Friday, November 4, 2011

Barbara Kyle talks about the Writing Process

I'm excited to welcome author Barbara Kyle to my blog today! I've asked her to talk about the writing process because so many of my followers are fellow writers, and we're all in this together, right?

So take it away, Barbara!!!!

I was an actor for twenty years before I became an author, and that was excellent experience for writing. It gave me a bone-deep sense of dramatic structure, which is fundamental to creating compelling stories. And, of course, speaking dialogue in dozens of scripts was ideal for honing the skill of writing dynamic dialogue.

However, acting is an interpretive art – you re-create what the screenwriter or playwright made – whereas writing is a creative art. So I had to learn the creation the hard way, just like any beginning writer, by throwing out draft after draft, cutting the flab, until I’d distilled just the people and their story.

Nevertheless, writing is a lot like acting. You create each character to be as individual as possible, but each one will always be filtered through one’s own life experience and world view, one’s own heart and soul. I think that’s why very young writers often are rather one-note: they haven’t lived enough, seen enough of the human condition, witnessed the astonishing variety of people in our world to convey that variety authentically. Personally, I find it’s a treat to inhabit different people’s skins via writing. I must say, I love writing male characters for this very reason.

Perhaps paradoxically, I read more non-fiction than fiction, and on any topic as long as it’s well done. I recently read Adam Hochschild’s “To End All Wars,” a stunning and heartbreaking book about World War I and the brave Brits who refused to fight and went to prison for it. He’s such a fine writer, I then searched out his “Bury the Chains” about the English anti-slavery movement in the 18th century. I think today’s writers of narrative non-fiction do some of the best writing of our time, because they immerse the reader in morally ambiguous situations, and that’s exhilarating for the reader. I hope I’ve accomplished some of that with Entrapped.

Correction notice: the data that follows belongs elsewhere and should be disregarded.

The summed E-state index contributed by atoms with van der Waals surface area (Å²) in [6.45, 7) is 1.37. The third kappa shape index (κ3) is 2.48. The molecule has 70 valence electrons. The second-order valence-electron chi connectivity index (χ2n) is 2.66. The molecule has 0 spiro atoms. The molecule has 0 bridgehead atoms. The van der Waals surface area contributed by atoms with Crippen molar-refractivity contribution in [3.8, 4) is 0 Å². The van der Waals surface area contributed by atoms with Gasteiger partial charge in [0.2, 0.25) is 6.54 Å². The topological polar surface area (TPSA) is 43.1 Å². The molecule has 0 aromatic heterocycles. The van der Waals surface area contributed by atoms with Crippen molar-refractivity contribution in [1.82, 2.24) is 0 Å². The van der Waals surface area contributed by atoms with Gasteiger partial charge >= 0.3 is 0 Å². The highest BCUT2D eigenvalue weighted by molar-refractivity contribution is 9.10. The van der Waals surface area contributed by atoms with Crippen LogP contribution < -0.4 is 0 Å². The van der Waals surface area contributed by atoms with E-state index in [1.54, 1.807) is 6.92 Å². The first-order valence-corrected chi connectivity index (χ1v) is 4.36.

And now for Barbara's New Release!!!

Taken from Amazon:

Entrapped is a thriller of high stakes: life and death, love, and oil.

Set in Alberta, Entrapped is the story of Liv Gardner, an ambitious young oil executive intent on stopping farmer Tom Wainwright who is sabotaging her rigs after a spill of lethal “sour” gas poisoned his wife. Desperate to save the company she built, Liv plants evidence to frame Tom. But when the evidence is used to indict him for a murder he didn't commit, Liv alone can save him.

"Kyle has peopled a landscape of smoke and poison and vast natural beauty with a cast of vivid characters, and none of them, from the slick oil baron to the vengeful radical to the not-quite-professional investigator are quite what they seem ... many jolts and twists and turns that will leave no one unsatisfied." Giles Blunt, internationally acclaimed author of "Crime Machine"

You can buy Entrapped on Amazon, and Barnes and Noble.

You can find and visit Barbara Kyle at:


Laurie-J said...

Super guest post. I had never considered acting and writing as being connected but I think you made several very valid points. Thanks for getting my mind chugging along this early! LOL

Barbara Kyle said...

Aubrie, thank you so much for this opportunity to reach out to your readers. Emerging writers out there can also find lots of info for writers at my website. Thanks again! - Barbara

Sutton Fox said...

Very intriguing post. I'd never considered the connection between acting and writing.

Your book sounds fabulous. I can't wait to read it!

Thanks so much for sharing.

Barbara Kyle said...

Sutton Fox, thanks for your kind words! Enjoy ENTRAPPED. (I enjoyed a look at your website - nice :)

Laurie, I'm happy to "get your mind chugging." That's what it's all about!

Cher Green said...

Great post. Thanks for your viewpoint Barbara.

Barbara Kyle said...

Cher, I'm glad you liked the post. I enjoyed a look at your blog and must say I love the deletion of "aspiring". Well done!